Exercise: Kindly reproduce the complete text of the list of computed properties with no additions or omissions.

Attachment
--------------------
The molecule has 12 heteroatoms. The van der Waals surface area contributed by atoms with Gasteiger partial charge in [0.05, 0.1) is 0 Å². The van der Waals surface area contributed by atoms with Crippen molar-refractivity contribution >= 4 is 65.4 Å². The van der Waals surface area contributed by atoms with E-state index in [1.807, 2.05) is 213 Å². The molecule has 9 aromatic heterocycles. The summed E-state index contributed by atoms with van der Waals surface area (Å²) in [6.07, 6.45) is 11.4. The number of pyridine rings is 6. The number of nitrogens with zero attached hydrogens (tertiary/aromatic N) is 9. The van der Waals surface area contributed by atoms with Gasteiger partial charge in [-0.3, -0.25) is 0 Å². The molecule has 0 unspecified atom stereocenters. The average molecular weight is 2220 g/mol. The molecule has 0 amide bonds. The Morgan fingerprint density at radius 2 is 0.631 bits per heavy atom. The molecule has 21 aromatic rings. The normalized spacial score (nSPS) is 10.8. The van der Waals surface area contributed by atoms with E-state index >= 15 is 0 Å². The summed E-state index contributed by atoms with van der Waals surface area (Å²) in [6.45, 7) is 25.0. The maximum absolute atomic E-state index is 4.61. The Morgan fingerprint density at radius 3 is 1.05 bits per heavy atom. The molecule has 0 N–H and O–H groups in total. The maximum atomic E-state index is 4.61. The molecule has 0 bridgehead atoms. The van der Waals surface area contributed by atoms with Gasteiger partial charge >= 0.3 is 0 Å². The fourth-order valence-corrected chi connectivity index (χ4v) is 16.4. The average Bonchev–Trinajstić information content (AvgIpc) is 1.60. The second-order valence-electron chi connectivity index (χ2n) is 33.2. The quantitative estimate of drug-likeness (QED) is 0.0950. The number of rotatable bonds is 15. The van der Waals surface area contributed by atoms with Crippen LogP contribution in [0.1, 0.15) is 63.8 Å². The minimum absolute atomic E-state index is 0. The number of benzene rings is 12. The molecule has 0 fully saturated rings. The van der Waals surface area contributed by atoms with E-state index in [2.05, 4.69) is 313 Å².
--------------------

The molecule has 12 heteroatoms. The van der Waals surface area contributed by atoms with Gasteiger partial charge in [0.05, 0.1) is 0 Å². The van der Waals surface area contributed by atoms with Crippen molar-refractivity contribution >= 4 is 65.4 Å². The van der Waals surface area contributed by atoms with E-state index in [1.807, 2.05) is 213 Å². The molecule has 9 aromatic heterocycles. The summed E-state index contributed by atoms with van der Waals surface area (Å²) in [6.07, 6.45) is 11.4. The number of pyridine rings is 6. The number of nitrogens with zero attached hydrogens (tertiary/aromatic N) is 9. The van der Waals surface area contributed by atoms with Gasteiger partial charge in [-0.3, -0.25) is 0 Å². The molecule has 0 unspecified atom stereocenters. The average molecular weight is 2220 g/mol. The molecule has 0 amide bonds. The Morgan fingerprint density at radius 2 is 0.631 bits per heavy atom. The molecule has 21 aromatic rings. The normalized spacial score (nSPS) is 10.8. The van der Waals surface area contributed by atoms with E-state index >= 15 is 0 Å². The summed E-state index contributed by atoms with van der Waals surface area (Å²) in [6.45, 7) is 25.0. The maximum absolute atomic E-state index is 4.61. The Morgan fingerprint density at radius 3 is 1.05 bits per heavy atom. The molecule has 0 N–H and O–H groups in total. The maximum atomic E-state index is 4.61. The molecule has 0 bridgehead atoms. The van der Waals surface area contributed by atoms with Gasteiger partial charge >= 0.3 is 0 Å². The fourth-order valence-corrected chi connectivity index (χ4v) is 16.4. The average Bonchev–Trinajstić information content (AvgIpc) is 1.60. The second-order valence-electron chi connectivity index (χ2n) is 33.2. The quantitative estimate of drug-likeness (QED) is 0.0950. The number of rotatable bonds is 15. The van der Waals surface area contributed by atoms with Crippen LogP contribution in [0.1, 0.15) is 63.8 Å². The minimum absolute atomic E-state index is 0. The number of benzene rings is 12. The molecule has 0 fully saturated rings. The van der Waals surface area contributed by atoms with E-state index in [2.05, 4.69) is 313 Å².